| 2 July 2000
Summer solstice celebration at Stonehenge
Amid the beating of drums, the sound of cheers - and, in fine English fashion, the pouring rain - thousands of revelers celebrated the summer solstice at the prehistoric monument of Stonehenge.
For the first time since 1984, English Heritage - which manages the circle of stones on Salisbury Plain in southern England - allowed observers to watch the sun rise on the year's longest day at the ancient monument, 80 miles southwest of London.
The sun was not forthcoming, but that didn't seem to bother the 6,000-strong crowd of druids, New Age followers and curiosity-seekers. Samba drummers mixed with robed druids, and thousands of revelers packed the center of the stone circle as dawn came at 4:44 a.m.
"People came here to party, to celebrate," said Stephen Wilson of the Council of British Druids. "It's the first solstice of the millennium."
In contrast to previous years, Wiltshire police, who had 40 officers at Stonehenge, made only two arrests during the eight hours the site was open. "It was most definitely a success," said an English Heritage spokeswoman. "We were delighted at the large turnout and we will consider more managed open access in the future."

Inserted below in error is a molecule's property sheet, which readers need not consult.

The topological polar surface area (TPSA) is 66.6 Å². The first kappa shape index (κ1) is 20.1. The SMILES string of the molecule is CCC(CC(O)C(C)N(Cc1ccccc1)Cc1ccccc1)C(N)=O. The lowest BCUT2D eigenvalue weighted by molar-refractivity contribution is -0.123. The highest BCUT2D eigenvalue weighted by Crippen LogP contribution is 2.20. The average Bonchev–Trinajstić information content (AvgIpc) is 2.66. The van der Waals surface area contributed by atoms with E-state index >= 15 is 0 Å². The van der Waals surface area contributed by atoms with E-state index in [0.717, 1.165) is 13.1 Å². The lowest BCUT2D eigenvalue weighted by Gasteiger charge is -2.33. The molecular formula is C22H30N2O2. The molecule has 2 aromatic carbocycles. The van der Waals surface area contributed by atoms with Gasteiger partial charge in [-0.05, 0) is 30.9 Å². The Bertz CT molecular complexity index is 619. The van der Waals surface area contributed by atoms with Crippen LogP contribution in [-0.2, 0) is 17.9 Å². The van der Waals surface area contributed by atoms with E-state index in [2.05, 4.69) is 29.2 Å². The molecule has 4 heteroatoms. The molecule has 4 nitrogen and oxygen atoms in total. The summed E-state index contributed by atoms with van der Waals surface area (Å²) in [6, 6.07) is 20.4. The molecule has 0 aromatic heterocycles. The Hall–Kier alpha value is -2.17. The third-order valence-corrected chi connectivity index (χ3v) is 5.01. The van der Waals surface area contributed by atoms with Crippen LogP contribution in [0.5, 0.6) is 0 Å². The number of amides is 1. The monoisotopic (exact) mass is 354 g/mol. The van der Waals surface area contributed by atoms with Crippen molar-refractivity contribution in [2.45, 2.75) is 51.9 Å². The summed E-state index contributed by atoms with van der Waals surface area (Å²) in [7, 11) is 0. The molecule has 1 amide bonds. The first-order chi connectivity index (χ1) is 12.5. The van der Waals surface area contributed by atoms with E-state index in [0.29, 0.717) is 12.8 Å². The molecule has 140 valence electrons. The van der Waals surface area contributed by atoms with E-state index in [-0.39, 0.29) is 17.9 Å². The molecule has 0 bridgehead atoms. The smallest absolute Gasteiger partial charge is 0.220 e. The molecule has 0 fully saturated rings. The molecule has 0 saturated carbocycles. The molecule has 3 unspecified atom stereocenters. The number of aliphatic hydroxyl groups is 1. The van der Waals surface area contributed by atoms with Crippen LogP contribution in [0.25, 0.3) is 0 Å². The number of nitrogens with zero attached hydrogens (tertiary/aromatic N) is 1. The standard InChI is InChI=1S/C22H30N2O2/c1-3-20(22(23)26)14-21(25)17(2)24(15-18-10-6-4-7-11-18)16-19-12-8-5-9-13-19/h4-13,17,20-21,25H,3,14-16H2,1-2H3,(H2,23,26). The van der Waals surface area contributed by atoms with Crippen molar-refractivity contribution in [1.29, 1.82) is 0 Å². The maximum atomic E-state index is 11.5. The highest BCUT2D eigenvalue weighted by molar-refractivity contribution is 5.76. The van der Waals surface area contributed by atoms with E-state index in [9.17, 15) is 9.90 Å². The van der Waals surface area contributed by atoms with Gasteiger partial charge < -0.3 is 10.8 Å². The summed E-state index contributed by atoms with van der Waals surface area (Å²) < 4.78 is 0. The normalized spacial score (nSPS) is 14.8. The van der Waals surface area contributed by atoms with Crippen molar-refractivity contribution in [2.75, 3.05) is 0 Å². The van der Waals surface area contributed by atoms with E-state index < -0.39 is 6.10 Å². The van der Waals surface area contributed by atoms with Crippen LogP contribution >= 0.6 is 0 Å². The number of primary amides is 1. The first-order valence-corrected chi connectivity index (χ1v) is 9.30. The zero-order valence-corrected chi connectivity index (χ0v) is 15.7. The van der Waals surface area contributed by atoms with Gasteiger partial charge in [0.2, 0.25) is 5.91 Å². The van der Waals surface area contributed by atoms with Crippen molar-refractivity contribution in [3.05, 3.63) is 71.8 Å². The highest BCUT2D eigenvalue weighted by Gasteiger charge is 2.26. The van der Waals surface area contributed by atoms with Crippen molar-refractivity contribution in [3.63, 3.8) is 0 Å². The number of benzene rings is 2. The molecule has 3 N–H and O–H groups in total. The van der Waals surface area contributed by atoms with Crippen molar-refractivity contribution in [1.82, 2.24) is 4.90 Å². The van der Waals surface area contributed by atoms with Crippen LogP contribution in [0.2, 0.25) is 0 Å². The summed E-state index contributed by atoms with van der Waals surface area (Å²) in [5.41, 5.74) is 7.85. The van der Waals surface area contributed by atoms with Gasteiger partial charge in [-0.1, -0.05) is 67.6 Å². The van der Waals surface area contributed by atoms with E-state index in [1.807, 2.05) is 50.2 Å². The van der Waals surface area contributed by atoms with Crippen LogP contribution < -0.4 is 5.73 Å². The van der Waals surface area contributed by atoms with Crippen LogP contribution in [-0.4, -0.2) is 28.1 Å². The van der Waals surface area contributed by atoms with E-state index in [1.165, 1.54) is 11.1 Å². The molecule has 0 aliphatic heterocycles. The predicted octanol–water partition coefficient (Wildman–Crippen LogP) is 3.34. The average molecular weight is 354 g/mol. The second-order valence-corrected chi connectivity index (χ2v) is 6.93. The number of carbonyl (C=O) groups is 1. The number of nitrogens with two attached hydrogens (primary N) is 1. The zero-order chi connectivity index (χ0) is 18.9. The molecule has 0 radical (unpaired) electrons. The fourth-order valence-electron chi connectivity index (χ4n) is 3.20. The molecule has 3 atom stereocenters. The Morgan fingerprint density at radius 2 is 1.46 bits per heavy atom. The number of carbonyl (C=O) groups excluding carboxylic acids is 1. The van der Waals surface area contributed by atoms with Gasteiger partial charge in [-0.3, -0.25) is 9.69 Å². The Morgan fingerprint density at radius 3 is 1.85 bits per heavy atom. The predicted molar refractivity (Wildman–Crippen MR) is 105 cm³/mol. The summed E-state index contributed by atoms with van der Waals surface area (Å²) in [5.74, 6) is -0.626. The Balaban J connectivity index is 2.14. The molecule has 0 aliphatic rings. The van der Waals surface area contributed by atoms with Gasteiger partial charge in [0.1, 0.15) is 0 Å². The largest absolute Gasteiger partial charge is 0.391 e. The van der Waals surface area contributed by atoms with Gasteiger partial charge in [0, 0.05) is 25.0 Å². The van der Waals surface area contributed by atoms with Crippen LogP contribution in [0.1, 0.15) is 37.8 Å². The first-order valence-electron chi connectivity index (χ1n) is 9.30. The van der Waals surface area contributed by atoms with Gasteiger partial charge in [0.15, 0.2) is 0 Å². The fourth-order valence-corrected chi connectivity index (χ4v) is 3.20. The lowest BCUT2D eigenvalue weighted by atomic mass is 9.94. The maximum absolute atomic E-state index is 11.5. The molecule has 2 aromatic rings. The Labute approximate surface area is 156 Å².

Revelers were banned from holding solstice ceremonies at the 5,000-year-old site in 1985 after clashes with police. In 1998, English Heritage allowed 100 people to gather within the encircling rocks at dawn to celebrate the summer solstice as part of a step toward admitting larger crowds. Last year, Stonehenge was opened to 150 druids who planned a sunrise ceremony. But about two hundred people crashed the event, clambered on the stones and clashed with police. Sixteen people were arrested, and others remained there in defiance of police, prompting the cancellation of the druid celebration.
Sources: Washington Post (21 June 2000), Fox News (21 June 2000)
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